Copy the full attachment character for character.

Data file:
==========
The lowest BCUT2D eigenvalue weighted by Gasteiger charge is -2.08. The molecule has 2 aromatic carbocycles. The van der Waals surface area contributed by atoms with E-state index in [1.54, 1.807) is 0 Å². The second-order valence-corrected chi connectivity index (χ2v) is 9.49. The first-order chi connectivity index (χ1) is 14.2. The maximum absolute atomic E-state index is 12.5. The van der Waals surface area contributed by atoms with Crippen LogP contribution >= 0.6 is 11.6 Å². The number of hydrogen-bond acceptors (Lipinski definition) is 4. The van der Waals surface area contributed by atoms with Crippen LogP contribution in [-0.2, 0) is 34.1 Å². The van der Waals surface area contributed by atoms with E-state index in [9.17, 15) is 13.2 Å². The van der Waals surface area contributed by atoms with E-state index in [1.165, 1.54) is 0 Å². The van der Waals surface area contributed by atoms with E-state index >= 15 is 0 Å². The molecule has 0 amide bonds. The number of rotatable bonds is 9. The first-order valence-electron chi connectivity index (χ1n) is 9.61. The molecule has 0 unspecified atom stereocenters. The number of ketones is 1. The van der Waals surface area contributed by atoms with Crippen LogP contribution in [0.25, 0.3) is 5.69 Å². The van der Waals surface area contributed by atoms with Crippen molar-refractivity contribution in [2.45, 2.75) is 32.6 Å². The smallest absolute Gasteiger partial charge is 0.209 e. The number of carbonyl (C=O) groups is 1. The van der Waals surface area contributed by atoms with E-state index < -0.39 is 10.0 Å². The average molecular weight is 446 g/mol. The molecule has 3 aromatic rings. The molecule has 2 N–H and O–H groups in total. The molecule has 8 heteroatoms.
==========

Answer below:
The lowest BCUT2D eigenvalue weighted by Gasteiger charge is -2.08. The molecule has 2 aromatic carbocycles. The van der Waals surface area contributed by atoms with E-state index in [1.54, 1.807) is 0 Å². The second-order valence-corrected chi connectivity index (χ2v) is 9.49. The first-order chi connectivity index (χ1) is 14.2. The maximum absolute atomic E-state index is 12.5. The van der Waals surface area contributed by atoms with Crippen LogP contribution >= 0.6 is 11.6 Å². The number of hydrogen-bond acceptors (Lipinski definition) is 4. The van der Waals surface area contributed by atoms with Crippen LogP contribution in [-0.2, 0) is 34.1 Å². The van der Waals surface area contributed by atoms with E-state index in [9.17, 15) is 13.2 Å². The van der Waals surface area contributed by atoms with E-state index in [1.165, 1.54) is 0 Å². The van der Waals surface area contributed by atoms with E-state index >= 15 is 0 Å². The molecule has 0 amide bonds. The number of rotatable bonds is 9. The first-order valence-electron chi connectivity index (χ1n) is 9.61. The molecule has 0 unspecified atom stereocenters. The number of ketones is 1. The van der Waals surface area contributed by atoms with Crippen LogP contribution in [0.25, 0.3) is 5.69 Å². The van der Waals surface area contributed by atoms with Crippen molar-refractivity contribution in [2.45, 2.75) is 32.6 Å². The smallest absolute Gasteiger partial charge is 0.209 e. The number of carbonyl (C=O) groups is 1. The van der Waals surface area contributed by atoms with E-state index < -0.39 is 10.0 Å². The average molecular weight is 446 g/mol. The molecule has 3 aromatic rings. The molecule has 2 N–H and O–H groups in total. The molecule has 8 heteroatoms.